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For the entire novel, Huck has felt like he was doing the wrong thing in helping Jim. When he runs across Jim for the first time on the island (chapter 8), he promises to not tell anyone, even though, he says, if people found out he was helping, they "would call me a low-down Abolitionist and despise me". So he reveals his attitude that helping Jim is wrong-but, he'll do it anyway because he gave his word. Later in chapter 18, when Jim is getting excited about becoming a free man and working to buy his children back, Huck states,
"Here was this nigger, which I had as good as helped run away, coming right out flat-footed and saying he would steal his children-children that belonged to a man I didn't even know; a man that hadn't ever done me no harm."
The irony of this quote is evident; these children belong to Jim, not the man who "owns" them through slavery, but Huck feels the white man has more right to them than Jim. He goes off to turn Jim in, but doesn't, then gives himself a guilt trip for it, "because I knowed very well I had done wrong."
So, in chapter 31 when Huck is deciding whether or not to write a letter to Miss Watson, he has had a good 23 chapters of feeling guilty for helping Jim and not turning him in. He figures that Jim getting sold is
"Providence slapping me in the face and letting me know my wickedness was being watched."
He is worried that God is punishing him; not only that, that "it would get all around that Huck Finn helped a nigger," and
"the more my conscience went to grinding me, the more wicked and low-down and ornery I got to feeling."
So, he writes the letter and directly afterward, "felt good and all washed clean of sin." But, then he thinks of Jim and all of the times that they had been through together, and how Jim considered him a true friend, and all of the kind things Jim had done for him, and in one quick moment, tears up the letter and declares, "All right, then, I'll go to hell." This statement is ironic because no, he won't go to hell, he's probably doing the right thing, but he doesn't think so. He still feels that slavery is the right thing, and helping a slave the wrong thing. History has revealed otherwise, so we know better, but Twain uses this moment to reveal how many people felt that slavery was in the right, and that the abolitionists were in the wrong. His medium is a young Huck who is struggling with his conscience, and Twain uses him to convey how absurd it is to think that helping a man obtain freedom could possibly be wrong.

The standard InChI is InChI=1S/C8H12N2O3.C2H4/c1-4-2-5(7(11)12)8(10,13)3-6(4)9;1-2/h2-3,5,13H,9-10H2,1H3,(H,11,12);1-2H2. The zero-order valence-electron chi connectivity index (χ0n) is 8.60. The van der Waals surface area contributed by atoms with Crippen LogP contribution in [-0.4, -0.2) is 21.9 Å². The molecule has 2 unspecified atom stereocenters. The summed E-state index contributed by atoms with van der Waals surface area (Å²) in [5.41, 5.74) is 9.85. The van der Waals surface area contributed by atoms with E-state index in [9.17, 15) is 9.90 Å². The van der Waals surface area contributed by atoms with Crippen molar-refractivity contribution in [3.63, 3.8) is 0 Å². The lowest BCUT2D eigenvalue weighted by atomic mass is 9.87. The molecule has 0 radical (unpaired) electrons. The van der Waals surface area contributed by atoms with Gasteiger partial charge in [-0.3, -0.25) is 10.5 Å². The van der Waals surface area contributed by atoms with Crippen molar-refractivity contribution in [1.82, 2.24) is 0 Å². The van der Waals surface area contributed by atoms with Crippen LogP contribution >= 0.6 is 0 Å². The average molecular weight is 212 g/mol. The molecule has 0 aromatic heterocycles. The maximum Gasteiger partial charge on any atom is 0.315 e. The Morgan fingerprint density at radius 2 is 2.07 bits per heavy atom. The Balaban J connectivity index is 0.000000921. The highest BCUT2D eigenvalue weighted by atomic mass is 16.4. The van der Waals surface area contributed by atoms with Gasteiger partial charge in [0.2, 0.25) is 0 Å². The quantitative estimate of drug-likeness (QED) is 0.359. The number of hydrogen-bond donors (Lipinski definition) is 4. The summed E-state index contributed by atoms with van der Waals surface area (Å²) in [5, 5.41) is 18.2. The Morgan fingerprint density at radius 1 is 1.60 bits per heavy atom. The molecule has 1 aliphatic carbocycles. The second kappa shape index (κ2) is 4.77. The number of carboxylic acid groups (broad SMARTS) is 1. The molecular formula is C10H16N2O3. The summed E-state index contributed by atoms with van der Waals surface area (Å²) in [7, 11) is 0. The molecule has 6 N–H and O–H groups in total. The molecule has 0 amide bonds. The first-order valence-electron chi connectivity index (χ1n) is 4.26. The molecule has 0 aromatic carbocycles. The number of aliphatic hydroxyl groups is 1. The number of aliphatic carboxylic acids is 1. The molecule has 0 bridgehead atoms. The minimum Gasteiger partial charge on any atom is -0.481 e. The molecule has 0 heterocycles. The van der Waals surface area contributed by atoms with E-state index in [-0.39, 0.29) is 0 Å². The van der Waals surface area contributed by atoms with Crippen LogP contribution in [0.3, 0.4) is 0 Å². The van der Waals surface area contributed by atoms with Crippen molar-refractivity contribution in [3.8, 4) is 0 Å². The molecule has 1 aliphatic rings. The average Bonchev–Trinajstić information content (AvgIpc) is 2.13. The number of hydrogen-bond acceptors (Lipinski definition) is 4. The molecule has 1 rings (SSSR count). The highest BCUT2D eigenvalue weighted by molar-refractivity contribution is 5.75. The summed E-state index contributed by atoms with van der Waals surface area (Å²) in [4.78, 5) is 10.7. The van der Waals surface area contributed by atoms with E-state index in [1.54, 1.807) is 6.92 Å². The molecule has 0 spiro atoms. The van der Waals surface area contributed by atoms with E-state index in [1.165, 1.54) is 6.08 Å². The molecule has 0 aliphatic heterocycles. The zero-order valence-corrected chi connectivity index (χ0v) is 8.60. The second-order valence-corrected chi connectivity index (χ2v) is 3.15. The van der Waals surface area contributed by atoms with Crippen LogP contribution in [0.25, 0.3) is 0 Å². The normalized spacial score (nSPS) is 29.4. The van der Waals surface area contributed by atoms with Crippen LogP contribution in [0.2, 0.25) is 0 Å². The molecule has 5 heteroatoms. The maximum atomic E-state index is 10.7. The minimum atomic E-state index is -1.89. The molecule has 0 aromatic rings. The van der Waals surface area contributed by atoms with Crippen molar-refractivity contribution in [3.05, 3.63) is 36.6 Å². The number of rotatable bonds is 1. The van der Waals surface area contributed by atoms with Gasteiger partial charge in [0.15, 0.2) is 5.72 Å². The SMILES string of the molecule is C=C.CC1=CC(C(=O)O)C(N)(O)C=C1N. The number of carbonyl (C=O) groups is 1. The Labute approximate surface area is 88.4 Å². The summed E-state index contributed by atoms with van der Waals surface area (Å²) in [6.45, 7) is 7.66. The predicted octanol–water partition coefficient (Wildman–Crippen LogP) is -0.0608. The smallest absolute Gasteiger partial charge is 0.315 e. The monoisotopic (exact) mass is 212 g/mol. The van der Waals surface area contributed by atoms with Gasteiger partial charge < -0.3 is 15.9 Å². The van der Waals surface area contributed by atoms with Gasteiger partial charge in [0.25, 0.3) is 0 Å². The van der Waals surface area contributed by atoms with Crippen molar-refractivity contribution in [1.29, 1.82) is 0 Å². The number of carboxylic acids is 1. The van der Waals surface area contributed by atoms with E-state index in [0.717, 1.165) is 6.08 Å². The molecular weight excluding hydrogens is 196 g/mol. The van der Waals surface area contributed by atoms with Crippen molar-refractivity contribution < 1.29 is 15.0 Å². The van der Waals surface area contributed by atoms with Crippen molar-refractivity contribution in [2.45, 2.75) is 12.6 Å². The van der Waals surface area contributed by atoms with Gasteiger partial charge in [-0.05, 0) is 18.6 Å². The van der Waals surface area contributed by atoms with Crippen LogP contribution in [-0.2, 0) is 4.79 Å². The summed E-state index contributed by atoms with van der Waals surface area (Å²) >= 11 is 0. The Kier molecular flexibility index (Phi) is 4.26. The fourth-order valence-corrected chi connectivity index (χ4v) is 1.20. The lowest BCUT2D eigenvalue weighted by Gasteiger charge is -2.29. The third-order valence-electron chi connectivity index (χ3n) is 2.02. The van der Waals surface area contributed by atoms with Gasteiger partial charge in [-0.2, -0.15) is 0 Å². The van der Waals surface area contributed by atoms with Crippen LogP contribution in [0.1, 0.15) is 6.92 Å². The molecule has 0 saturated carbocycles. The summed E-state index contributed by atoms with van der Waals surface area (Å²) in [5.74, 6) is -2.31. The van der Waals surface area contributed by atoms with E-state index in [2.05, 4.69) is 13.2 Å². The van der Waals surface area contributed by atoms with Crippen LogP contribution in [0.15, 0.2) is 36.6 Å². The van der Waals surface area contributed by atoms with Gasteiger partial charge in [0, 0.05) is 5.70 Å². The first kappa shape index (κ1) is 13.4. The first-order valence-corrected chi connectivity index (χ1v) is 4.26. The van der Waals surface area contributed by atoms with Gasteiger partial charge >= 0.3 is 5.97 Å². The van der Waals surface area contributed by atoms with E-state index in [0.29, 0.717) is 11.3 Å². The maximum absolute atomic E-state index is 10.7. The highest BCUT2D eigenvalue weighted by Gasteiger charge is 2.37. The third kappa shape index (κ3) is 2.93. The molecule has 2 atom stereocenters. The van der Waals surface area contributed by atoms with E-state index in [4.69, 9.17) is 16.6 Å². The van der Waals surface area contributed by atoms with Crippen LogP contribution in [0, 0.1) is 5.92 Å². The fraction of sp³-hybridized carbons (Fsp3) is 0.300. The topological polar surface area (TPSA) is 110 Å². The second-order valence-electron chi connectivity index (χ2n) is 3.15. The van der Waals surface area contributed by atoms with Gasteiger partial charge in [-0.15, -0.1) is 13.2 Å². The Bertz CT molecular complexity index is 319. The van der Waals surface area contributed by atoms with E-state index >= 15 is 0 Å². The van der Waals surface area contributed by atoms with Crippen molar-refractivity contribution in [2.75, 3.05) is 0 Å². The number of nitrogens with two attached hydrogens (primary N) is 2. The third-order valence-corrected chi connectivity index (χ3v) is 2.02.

When Huck found out that the duke and king had sold Jim to a strange family, he felt that he "couldn't see no way out of the trouble." He goes through a long cycle of indecision, not knowing what to do, before he finally settles on his choice. At first, he figures that if Jim was going to be a slave on a strange plantation, "it would be a thousand times better for Jim to be a slave at home where his family was," and so decides to write Miss Watson to tell her where Jim was. Then he vacillates; he doesn't want to because Miss Watson would be mad at Jim for running away, and everyone would know that he himself was "low-down and ornery" for helping a runaway slave. He mulls this over, feeling more and more crummy for doing just that. He feels so guilty for helping Jim that he thinks Jim being sold was "providence" punishing his wicked deeds. He even decides to pray to "try to quit being the kind of boy I was and be better," which is huge, because at the beginning of the book he had decided that prayers were worthless. He finally just writes the letter, but then thinks of all the good times they had had, and how Jim considered Huck such a special friend. Then, he tore the letter up and in an ironic statement about that action, says, "All right then-I'llgo to hell." That statement is ironic because he was doing the right thing, but thought he'd go to hell for it. But he does the right thing in the end, and goes to help Jim.
Those are just some thoughts; I hope that they help to get you started. Good luck!
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